cof, raised over the other at a consider. ing been finished, which sufficiently able distance, and covered with copper! accounts for his just complaints of which conceals the poverty of its mate- “ its cold dark stone walls and naked rials!" Can Mr. Eustace have ever once vaults." given himself the trouble of ascending I shall trouble you with a few more the dome of St. Paul's? or would a man short parallels of the rival structures, as of his liberal and enquiring mind have they arise in my mind, and then concriticized and condemned it without ? clude. Our celebrated cdifice was the Yet he has assumed facts that are not, production of one single architect, who, and blundered no less than three times blessed with a singular length of days, in the last-quoted four lines. How a had the bappiness of seeing this effort come can be conical, I must really leave of his comprehensive mind realize itself bim to explain : it is too comical for my io rival magnificence of ancient art bedefinition: I will prove the external fore his eyes were closed by the King dome to be no “ mere wooden roof," of terrors. nor is it covered witb copper at all.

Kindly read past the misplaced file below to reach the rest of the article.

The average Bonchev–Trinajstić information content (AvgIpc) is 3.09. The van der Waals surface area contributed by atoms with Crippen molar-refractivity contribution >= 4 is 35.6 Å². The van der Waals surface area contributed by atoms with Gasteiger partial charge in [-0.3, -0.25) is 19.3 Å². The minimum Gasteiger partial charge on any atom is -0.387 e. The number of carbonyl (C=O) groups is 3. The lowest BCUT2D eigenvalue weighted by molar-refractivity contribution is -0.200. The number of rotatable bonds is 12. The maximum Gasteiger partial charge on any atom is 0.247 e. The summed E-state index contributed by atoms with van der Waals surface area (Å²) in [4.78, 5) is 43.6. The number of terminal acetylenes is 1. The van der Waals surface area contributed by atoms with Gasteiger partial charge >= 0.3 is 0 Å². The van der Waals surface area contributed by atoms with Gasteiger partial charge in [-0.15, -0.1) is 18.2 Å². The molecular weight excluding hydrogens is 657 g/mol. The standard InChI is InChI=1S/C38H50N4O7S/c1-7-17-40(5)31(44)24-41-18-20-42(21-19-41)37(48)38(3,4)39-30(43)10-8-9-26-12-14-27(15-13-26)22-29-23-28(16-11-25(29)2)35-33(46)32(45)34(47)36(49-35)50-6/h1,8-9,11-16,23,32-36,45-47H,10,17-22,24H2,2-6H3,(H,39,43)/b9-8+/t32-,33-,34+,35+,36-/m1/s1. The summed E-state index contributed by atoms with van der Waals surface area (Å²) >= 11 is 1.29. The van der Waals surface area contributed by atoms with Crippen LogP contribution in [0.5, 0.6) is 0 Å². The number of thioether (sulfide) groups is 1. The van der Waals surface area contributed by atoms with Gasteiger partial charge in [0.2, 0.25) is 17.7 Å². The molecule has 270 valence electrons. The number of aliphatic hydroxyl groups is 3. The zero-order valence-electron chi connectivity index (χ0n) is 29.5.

* See the section published in the “ Fine # These questions are treated of more Arts of the English School," and in a sepa. lally in the course of Popular Lectures on rate work on this cathedral only, by Taylor, Civil Architecture, which I am preparing for

Holborn, where all these several parts are mrly publication.

geometrically laid open.
NEW MONTHLY MAG, No. 9.

I i
Vol. II.

234

Mr. Elmes on a Misrepresentation of Mr. Eustacé. (Oct. 1, The ceremony of laying what is those of hundreds who visit tbe cathe. called the first stone took place on June dral. . the 21st, 1075; and the building was I shall now turn to a more agreeable finished by the son of the architect lay- topic; and in the name of my profession ing the last stone on the top of the lan- thank Mr. Eustace for his just and corthorn in 1710; but the finishing of the rect views of the state of arcliitecture in ornaments did not take place till 1723. England, a subject on which I have just It is stated, as a curious coincidence, published a letter to Thomas Hope, that it was begun and completed in the Esq. &c. &c. in the 6th number of the space of thirty-five years, by one archi- Pamphletecr, and regret much not have tect, one principal mason, and one bishop ing seen his excellent work previous to of London.